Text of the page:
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Unwelcoming Climate



Christopher Abruzzo, who was confirmed last week as head of Pennsylvania's Department of Environmental Protection, has scant experience as an environmental regulator. Some critics call him unqualified for the job.

The sad thing is, for the DEP under the Corbett adminstration, Abruzzo might actually represent a step up.

Abruzzo had been acting director since April. His predecessor, Michael Krancer, was a former energy-industry lawyer who, as the state's top environmental regulator, was known for praising the shale-gas industry and publicly condemning researchers who questioned drilling's environmental impacts. Perhaps Abruzzo — a longtime state prosecutor whom the administration touts as a "problem-solver" — won't quite so vociferously defend the industry he's charged to oversee.

Nonetheless, Krancer's views on climate change — he questioned the scientific consensus on earth's top environmental problem — came to mind during Abruzzo's Dec. 4 confirmation hearing. The acting secretary acknowledged that earth's climate is changing, and agreed government should address the issue. But that was as far as it went. Asked by state Sen. Daylin Leach whether climate change is "a bad thing," Abruzzo made a palms-up, "beats me" gesture, then said, "I've not read any scientific studies that would lead me to conclude that there are adverse impacts to human beings or to animals or to plant life at this small level of climate change. But I agree there are impacts."

Actually, countless "scientific studies" — including many cited by reports out of Abruzzo's own department — enumerate many "adverse impacts" of climate change: rising and acidified seas; more heat waves, floods, droughts and smog; uncertain crop yields; bigger storms; and animal and plant extinctions. "It's stunning that someone who would be appointed to this position would have such a dearth of knowledge on this," says Jeff Schmidt, director of the Sierra Club's Pennsylvania chapter.

Still, the DEP secretary has a boss. So perhaps what's most important here isn't Abruzzo's knowledge, but Corbett's position on things like climate change. But if you think that Pennsylvania — the nation's third-biggest carbon-emitter — should try harder to reduce its carbon footprint, don't hold your breath.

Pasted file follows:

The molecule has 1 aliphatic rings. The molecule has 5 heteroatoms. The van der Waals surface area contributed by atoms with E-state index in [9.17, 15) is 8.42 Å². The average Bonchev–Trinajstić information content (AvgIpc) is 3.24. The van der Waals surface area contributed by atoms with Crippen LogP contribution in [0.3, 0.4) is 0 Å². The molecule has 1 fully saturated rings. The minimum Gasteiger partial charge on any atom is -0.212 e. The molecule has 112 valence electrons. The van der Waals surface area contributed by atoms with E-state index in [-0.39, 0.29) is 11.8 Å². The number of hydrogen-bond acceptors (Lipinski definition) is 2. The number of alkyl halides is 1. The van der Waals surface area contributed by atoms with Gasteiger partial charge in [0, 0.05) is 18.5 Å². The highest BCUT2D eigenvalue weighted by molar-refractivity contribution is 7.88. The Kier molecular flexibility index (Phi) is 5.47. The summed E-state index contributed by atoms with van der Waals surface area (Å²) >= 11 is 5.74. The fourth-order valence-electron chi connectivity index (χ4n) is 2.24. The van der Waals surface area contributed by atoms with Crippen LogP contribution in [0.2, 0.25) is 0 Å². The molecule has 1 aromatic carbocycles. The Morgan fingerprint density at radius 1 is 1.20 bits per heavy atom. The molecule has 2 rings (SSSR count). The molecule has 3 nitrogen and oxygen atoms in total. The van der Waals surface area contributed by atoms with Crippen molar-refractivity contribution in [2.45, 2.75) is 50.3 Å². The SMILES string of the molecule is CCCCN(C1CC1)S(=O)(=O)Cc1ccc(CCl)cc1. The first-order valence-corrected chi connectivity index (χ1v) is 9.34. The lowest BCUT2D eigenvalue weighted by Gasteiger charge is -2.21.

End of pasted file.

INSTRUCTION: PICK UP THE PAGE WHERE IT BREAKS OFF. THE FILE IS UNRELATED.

Patrick Henderson, Corbett's powerful top adviser on energy issues, acknowledges that climate change is real. "It's an issue that we certainly have to be seriously concerned about," he told City Paper in a phone interview last week. Believe that if you like: Schmidt says he can't recall Corbett, in his three years in office, ever mentioning climate change. But that "serious concern" is (again) about as far as things go. Henderson, emphasizing that carbon emissions are a global problem, says Pennsylvania ought not reduce its emissions too much just yet: "We don't want to see significant gains as far as Pennsylvania or the United States, negated because ... other nations don't hold themselves to the same standards."

That echoes Abruzzo on Dec. 4: "I think Pennsylvania is already doing at least its fair share, if not more than its fare share" on climate change.

So you're unlikely to see, for instance, Corbett supporting bills (like one that recently died in committee) to raise the percentage of renewable energy the state requires of electricity generators. Henderson says raising current standards (adopted pre-Corbett) would "disrupt market investment decisions" in the energy industry.

It gets worse. The DEP delivered its latest Climate Impact Report in October — 18 months late — and we're still waiting for the new Climate Action Report that was also due in 2012. Henderson says state law doesn't require those reports to be submitted by any "hard and fast date." But Christina Simeone, who chairs DEP's Climate Advisory Committee, disagrees. She also says DEP has deprioritized climate change. "The DEP really just does not have the resources and expertise to devote to developing this work plan" to reduce emissions, says Simeone, a staffer for environmental group PennFuture. In July, Joe Sherrick told news service StateImpact Pennsylvania that he'd recently quit his job as DEP climate-change program manager for much the same reason.

Henderson says DEP does have "the appropriate staff complement to address the suite of air-quality issues that Pennsylvanians face," of which climate is just one.

Simeone agrees that the administration has resources: "They just haven't put them toward climate initiatives."

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